The municipal judges in Hamilton and Middletown have also operated VTC’s for several years. Warren County has also started a VTC, and they recently recognized the first graduating class.

“We are very proud of our neighbors in Warren County, who have been moving this effort forward. I also think a huge credit needs to go to Justice Sharon Kennedy (from the Supreme Court of Ohio). She’s gone around, and touted these courts across the state, and talked about what they can do for our veterans. She’s helped to move the needle quite a bit…Here in Ohio, it’s growing, and it’s growing very quickly, based upon the success that some of the courts have experienced,” Oster said.

The Veterans Treatment Court in Butler County works in collaboration with the Veterans Justice Outreach Specialist, who works through the Veterans Administration (VA,) the Veterans Service Commission, adult probation, the prosecutor’s office and the public defender’s office. They also partner with Easter Seals.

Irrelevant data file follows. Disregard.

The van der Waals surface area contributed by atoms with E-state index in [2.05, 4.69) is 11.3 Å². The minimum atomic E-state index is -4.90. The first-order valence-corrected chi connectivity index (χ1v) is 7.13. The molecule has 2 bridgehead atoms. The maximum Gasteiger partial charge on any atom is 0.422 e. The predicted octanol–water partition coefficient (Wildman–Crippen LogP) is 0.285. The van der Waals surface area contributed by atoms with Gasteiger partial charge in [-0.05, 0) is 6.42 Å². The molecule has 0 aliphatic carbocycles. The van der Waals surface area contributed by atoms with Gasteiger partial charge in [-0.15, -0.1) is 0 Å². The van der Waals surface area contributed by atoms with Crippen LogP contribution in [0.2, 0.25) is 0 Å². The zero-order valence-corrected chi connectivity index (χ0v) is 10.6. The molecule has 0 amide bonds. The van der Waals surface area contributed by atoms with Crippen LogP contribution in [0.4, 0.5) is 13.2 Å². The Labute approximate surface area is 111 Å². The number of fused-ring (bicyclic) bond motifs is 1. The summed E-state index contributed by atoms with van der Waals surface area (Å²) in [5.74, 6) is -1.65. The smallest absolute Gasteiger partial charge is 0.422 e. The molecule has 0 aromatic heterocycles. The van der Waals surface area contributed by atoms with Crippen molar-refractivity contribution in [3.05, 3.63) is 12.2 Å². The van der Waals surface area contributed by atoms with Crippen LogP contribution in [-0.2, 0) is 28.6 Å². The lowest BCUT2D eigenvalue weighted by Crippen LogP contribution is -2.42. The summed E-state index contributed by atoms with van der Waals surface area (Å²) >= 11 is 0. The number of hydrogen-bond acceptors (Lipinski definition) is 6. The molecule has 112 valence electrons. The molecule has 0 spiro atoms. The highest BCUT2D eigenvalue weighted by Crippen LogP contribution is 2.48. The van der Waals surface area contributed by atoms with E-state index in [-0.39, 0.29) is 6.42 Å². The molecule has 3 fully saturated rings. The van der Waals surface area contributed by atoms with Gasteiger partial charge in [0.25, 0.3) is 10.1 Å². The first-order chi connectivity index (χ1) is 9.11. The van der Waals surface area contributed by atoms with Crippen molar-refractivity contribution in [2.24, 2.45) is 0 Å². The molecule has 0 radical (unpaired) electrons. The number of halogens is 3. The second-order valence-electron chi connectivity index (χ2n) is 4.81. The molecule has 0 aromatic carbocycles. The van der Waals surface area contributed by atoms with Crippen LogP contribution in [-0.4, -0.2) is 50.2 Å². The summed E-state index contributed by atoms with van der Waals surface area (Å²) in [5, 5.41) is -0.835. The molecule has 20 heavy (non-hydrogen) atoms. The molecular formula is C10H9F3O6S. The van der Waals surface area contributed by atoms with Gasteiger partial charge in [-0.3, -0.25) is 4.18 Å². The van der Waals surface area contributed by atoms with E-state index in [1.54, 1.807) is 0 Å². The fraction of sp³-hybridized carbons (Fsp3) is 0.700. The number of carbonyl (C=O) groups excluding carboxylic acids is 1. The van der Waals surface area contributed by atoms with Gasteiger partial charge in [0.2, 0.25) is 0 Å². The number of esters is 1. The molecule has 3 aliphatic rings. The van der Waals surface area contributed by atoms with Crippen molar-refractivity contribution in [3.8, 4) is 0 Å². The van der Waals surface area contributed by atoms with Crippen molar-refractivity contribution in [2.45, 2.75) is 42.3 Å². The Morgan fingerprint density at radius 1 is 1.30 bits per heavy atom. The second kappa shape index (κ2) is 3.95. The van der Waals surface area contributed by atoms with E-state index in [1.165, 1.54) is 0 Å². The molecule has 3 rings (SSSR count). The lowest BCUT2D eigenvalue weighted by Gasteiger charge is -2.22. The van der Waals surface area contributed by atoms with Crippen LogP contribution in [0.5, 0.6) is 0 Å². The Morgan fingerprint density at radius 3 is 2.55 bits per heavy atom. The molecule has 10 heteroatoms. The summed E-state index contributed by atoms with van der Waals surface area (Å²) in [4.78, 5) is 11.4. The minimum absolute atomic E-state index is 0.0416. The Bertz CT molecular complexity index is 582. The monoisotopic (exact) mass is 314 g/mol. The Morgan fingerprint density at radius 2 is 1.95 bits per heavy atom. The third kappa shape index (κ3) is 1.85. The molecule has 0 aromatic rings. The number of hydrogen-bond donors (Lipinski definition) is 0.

“It’s a community approach as far as who is there, and who is willing to help our veterans. Again, it’s accountability-based, and the reason I say that is this is not a diversion program. The veterans who are in the court have either already plead guilty to committing a crime, and part of their sentence is to successfully complete our court, or it could be as part of a probation violation, or even a judicial release situation, so these are not diversion-based, and there is still accountability, but what we are trying to do is take the person, and get their life turned back around,” said Oster.